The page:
This is a book which no student of Indian history can afford to neglect. It introduces the readers to some of the most important and most interesting of the races and tribes of India. It traces the origin and development of the native states, and of the protected state system. And, it illustrates in a lucid style the causes which led to the extension of British influence and control.
First published in 1823, the book is partly a history and partly an official report. Its official nature provides an authenticity of information that is hard to get in historical accounts of detached historians whose access to official records and files is limited. It was written by a man peculiarly qualified for such a task both by reason of his wide experience of the oriental affairs and his intimate knowledge of the region of Central India and its people. He served in the area as an extremely successful soldier, a diplomat and an administrator.
From the time of the beginning of the second Maratha war (1803) to the defeat of Holkar at his hands (1817) at the battle of Mehidpur and the signing of the treaty at Mandsor (1818) he won one laurel after another. And this adds great value to his memoirs.
The present volume presents the historical portion of the book in an abridged form, and the entire material organised and edited to facilitate its study by students of colleges and schools, by Christopher Harrison Payne (1848-1925), a distinguished administrator of the Bhopal State and a historian of note.
The favourable reception which my abridged edition of Tod's Annals of Rajasthan has met with in India would seem to show that the reason why many of India's greatest historians are fallen into neglect to-day is that the books they wrote are either out of print, or are procurable only in editions unsuited alike to the pocket and the requirements of the modern student. I make no apology, therefore, for attempting to rescue from obscurity another notable work which, if it has less claim than the Rajasthan to literary distinction, is a contribution to Indian history of the highest importance. .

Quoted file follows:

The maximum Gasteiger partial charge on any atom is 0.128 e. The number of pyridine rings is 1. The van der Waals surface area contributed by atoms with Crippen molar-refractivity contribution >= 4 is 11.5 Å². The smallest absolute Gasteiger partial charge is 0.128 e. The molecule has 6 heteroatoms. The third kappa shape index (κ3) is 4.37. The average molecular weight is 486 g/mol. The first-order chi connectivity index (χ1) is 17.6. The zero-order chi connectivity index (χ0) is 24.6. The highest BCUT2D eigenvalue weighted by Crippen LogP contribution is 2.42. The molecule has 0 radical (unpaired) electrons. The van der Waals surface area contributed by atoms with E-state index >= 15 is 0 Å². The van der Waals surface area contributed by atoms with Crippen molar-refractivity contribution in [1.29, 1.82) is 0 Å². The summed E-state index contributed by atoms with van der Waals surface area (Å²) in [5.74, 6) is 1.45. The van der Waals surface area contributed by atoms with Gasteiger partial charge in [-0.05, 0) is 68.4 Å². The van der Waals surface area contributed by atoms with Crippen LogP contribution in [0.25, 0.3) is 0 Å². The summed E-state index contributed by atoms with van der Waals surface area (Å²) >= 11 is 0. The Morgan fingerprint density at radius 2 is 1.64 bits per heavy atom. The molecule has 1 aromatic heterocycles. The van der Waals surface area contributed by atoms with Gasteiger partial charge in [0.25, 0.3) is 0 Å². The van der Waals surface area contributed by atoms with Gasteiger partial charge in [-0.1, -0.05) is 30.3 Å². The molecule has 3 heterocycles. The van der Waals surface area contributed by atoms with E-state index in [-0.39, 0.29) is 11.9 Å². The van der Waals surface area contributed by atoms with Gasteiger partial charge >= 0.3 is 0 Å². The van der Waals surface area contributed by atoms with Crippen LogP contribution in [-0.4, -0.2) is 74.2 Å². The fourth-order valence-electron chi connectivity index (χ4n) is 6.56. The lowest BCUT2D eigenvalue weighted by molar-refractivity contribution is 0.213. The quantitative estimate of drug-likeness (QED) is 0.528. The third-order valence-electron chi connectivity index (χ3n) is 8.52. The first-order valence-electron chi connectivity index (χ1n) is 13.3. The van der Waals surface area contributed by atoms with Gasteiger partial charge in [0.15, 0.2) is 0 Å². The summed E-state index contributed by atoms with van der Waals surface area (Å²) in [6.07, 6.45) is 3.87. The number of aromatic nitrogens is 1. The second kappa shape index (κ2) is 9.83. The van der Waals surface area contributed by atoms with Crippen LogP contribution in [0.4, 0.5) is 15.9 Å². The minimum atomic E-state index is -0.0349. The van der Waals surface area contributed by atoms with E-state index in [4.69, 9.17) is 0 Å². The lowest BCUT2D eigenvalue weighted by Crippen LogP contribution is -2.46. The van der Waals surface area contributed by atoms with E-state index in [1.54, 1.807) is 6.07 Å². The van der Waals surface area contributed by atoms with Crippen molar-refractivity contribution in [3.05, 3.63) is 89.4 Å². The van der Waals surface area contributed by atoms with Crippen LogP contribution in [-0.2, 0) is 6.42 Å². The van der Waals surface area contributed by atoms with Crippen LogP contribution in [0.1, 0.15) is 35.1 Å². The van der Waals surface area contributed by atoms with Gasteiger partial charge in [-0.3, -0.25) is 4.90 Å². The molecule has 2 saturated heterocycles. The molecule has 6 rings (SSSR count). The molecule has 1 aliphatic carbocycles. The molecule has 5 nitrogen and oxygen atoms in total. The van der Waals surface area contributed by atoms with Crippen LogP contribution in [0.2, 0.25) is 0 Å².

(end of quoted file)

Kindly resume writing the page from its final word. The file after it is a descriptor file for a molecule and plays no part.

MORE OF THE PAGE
Sir John Malcolm's Memoir of Central India was first published in 1823. "In January, 1818, the author was placed by the Marquis of Hastings in the military and political charge of Central India; and during the four years he filled that station, his own attention, and that of the public officers under his authority, was directed to the object of collecting materials for the illustration of its past and present condition. These he formed into a report, which was transmitted to Calcutta, where it was printed by order of the Government. Several copies were sent to England from which copious extracts found their way into periodical publications. This report having been drawn up amid the hurry of other duties, and when the author was in a bad state of health, had many imperfections that required to be corrected; he therefore solicited from the Honourable Court of Directors permission to make it the groundwork of this Memoir, which in consequence contains the substance of that official document." .
Like the Rajasthan, the Memoir, in its original form, is not a book to appeal to the general reader; nor is it suitable for use as a text-book. It is, as the author indicates in his preface, partly a history, and partly an official report; a combination which has not enhanced the attractiveness of either aspect of the work. The historical matter, with which alone this volume deals, is much scattered, and the continuity of the narrative is, in consequence, seriously interrupted.
**Contents and Sample Pages**
Art & Culture (810)
Emperor & Queen (494)
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